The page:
Nattiv said his grandfather had a family of 16 people, sisters, brothers and mothers. “Everyone died. And I have two sides of the family. So I have the Romanian side and he is the Polish side. So they all perished. And my grandparents were the only survivors.
“When I email a filmmaker, I’m writing as a filmmaker, as someone bringing truth to the world,” he continued. “That is my goal here. To show where it all started. The atrocities, the mini-holocaust that happened there, makes us as a nation, we as a world not stand still and remain silent and just carry on. But that doesn’t mean I’m not pro-Palestinian. I am for a two-state solution. I have Palestinian friends. I’m a left wing filmmaker, but this isn’t a left wing or right wing thing. This is just something the whole world should see. So that’s my mission.”
I ask Nattiv about the inevitable outcry that echoes what many are posting on social media complaining about footage of casualties of the ground war in Gaza aimed at destroying Hamas and releasing hostages.
“I don’t undo anything that happens to other people,” he said. “I mourn for every person who loses their life in this war. It’s terrible. This should be seen, everything out there should be seen and this scrutiny does not disqualify other people’s misery.”
The footage, he said, was culled by the IDF and approved by the families of the victims featured in it. It’s an eerie parallel to footage that was only seen around the world after Germany’s defeat in World War II.
“After the Holocaust, there was a series of raw materials that were shown to the world,” he said. It wasn’t really a documentary, but rather raw footage compiled after 1945, all the footage the Americans had shot, or the footage the Germans found. They put it together and showed it to the world. That’s exactly what we do. That’s what the IDF did. This is the same footage they showed the government.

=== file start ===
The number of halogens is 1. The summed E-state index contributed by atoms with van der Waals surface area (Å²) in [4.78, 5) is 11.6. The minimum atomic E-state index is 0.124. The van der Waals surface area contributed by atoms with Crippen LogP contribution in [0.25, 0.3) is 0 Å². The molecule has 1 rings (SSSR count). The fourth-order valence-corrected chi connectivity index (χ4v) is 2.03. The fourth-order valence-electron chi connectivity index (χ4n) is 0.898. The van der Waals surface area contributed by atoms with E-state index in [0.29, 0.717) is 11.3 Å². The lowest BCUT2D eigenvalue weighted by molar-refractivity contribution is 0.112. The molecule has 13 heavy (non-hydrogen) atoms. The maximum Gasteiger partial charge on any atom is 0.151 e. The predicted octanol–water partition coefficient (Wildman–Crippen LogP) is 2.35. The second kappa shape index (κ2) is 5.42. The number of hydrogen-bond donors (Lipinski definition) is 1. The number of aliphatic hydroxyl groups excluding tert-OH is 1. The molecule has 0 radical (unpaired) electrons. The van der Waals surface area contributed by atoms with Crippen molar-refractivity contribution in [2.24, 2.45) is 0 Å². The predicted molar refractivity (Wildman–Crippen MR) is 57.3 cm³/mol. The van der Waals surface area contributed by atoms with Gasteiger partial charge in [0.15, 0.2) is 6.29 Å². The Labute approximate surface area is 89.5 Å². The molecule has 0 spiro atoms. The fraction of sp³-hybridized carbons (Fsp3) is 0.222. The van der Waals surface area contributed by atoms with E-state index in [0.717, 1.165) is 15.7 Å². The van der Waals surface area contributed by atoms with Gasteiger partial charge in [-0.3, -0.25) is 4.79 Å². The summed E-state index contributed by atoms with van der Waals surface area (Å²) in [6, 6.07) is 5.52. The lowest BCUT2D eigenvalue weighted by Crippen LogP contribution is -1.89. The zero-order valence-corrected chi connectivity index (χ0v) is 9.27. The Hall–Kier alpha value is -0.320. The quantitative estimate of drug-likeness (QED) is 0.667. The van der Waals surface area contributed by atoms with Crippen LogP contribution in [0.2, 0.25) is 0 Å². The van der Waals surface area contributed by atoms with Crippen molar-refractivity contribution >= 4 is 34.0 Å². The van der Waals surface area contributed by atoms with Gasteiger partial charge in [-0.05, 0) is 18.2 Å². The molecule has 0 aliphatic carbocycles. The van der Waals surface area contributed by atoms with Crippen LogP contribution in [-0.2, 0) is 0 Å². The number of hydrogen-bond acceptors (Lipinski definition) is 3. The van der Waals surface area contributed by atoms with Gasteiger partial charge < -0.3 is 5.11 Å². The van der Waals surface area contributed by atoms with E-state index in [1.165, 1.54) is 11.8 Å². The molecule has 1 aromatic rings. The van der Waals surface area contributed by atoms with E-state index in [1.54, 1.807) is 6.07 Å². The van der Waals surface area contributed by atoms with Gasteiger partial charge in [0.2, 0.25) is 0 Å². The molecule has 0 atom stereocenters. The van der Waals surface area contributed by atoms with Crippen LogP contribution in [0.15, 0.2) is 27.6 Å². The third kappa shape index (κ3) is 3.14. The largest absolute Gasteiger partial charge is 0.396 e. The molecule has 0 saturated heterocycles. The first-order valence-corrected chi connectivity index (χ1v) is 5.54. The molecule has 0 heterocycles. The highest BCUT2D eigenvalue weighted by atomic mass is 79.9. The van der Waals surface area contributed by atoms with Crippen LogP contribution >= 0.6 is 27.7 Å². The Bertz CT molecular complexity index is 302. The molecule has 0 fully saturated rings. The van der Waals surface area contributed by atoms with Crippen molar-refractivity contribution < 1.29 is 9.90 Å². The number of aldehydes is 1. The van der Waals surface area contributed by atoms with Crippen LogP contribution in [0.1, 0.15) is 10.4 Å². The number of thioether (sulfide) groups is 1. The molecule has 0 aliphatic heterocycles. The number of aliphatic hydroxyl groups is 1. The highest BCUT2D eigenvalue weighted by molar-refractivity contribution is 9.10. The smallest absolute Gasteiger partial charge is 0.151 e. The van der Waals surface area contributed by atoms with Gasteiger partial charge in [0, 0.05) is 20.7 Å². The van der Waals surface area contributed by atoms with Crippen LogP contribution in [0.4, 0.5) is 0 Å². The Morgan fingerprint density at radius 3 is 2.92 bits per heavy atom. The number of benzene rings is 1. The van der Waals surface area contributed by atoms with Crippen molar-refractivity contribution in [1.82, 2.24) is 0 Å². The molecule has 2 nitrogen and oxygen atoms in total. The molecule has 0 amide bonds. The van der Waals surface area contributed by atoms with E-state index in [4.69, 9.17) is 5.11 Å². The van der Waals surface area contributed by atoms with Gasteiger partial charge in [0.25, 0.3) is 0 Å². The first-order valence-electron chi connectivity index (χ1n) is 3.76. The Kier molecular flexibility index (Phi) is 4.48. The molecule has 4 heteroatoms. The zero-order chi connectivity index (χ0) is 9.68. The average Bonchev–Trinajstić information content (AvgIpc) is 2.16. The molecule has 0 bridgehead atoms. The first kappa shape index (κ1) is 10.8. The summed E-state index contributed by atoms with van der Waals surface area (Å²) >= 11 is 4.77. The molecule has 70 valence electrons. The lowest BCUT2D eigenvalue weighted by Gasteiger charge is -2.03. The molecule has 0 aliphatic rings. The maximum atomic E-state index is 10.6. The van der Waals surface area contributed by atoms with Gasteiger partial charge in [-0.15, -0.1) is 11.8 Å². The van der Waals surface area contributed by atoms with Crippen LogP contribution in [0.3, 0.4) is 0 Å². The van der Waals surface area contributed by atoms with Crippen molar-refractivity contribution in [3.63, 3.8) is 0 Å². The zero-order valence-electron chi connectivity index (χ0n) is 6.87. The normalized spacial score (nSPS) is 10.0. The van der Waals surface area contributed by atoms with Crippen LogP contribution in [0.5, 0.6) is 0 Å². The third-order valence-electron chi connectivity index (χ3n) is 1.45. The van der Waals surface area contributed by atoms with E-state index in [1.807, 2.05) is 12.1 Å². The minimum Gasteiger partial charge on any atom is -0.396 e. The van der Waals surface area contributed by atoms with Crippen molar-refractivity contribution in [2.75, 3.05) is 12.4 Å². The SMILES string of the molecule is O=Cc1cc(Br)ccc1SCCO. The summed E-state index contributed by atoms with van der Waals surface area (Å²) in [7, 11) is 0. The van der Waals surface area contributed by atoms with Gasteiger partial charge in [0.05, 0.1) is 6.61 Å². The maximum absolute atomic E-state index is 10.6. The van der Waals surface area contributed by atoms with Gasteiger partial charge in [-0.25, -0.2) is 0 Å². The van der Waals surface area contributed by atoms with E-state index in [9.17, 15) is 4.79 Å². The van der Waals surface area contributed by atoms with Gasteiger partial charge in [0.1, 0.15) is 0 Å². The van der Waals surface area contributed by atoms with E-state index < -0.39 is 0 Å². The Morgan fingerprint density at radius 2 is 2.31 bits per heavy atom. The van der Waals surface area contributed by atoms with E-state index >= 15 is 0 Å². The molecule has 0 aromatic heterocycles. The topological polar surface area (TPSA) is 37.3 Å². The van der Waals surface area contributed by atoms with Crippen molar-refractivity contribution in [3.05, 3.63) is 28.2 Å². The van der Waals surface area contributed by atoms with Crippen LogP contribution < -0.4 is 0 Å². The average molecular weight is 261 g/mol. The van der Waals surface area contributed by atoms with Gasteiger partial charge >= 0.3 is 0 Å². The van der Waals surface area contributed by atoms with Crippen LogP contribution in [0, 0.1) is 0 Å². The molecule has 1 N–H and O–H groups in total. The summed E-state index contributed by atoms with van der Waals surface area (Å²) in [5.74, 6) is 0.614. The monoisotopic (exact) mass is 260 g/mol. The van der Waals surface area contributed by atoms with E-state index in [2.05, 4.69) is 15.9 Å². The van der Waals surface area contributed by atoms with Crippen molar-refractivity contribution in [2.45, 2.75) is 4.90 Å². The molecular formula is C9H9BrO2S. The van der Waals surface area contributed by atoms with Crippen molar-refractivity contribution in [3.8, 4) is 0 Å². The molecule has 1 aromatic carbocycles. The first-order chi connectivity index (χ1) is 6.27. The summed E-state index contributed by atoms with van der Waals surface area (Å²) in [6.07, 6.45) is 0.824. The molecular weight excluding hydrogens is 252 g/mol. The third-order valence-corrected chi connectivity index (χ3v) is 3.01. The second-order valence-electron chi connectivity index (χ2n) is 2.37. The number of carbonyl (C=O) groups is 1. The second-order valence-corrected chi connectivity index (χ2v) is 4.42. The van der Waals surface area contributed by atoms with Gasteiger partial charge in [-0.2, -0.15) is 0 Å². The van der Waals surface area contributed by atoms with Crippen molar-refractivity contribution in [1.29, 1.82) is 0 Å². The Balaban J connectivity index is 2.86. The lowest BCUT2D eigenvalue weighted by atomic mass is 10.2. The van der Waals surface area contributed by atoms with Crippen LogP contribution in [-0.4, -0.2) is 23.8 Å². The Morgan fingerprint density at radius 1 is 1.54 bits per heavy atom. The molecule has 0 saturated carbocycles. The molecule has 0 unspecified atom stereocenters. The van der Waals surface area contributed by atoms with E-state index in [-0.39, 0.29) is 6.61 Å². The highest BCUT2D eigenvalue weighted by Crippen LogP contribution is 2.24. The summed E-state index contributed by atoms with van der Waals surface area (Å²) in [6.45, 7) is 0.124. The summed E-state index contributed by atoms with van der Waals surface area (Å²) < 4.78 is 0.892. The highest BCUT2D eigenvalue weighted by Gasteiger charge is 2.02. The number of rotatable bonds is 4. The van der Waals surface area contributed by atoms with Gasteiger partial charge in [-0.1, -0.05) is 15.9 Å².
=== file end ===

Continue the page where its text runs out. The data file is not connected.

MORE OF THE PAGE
“There are two forms of videos; One is from the helmets of Hamas terrorists found when they were killed by IDF troops. Some of it is CCTV, such as home television, video cameras from the houses that recorded everything that happened in the house and outside the house, and rescuers who came after the massacre as they took their videos. So everything is documented by real cameras.”
There’s a cruel irony here, the idea that the hot ticket in town might be a movie no one wants to see. I suggested that those who see it will feel the way you do when you visit the World Trade Center Memorial, Pearl Harbor, a Holocaust museum or camp. You don’t go there for fun, but somehow it seems important that you go and remember it.
“Look, can I tell you something else? “What you mean is the footage that people have told me, don’t worry, this will never happen again,” Nattiv told me. “When I was working on it Golda, I met with all the commanders of this debacle because it was a failure. And every commander I spoke to told me: Yes, it happened when you were born, in 1970. It will never happen again. We are much smarter and learn from it. And guess what? It happened again. When they told us about the Holocaust, they said they would never burn Jews again. Guess what? It happened again. And the world doesn’t believe us. It’s like coming full circle to 1939-1945. It’s madness. So it’s not just about a terrorist attack. This is a holocaust. And that’s why, as a third-generation Holocaust survivor and as a filmmaker living in the United States as an American, it is my duty to bring it to the world. I’m just disappointed about it.”
“It is important for an audience beyond traditional journalists and elected officials to see and bear witness to the horrific atrocities perpetrated by Hamas on October 7,” said Lt. Col. Amnon Shefler, IDF spokesman. “We are in an existential battle for the truth. Every person must help spread the truth and counteract the denial and distortion that we unfortunately already see. We must look evil in the eyes and have the moral clarity to unite against terror.”
Source : deadline.com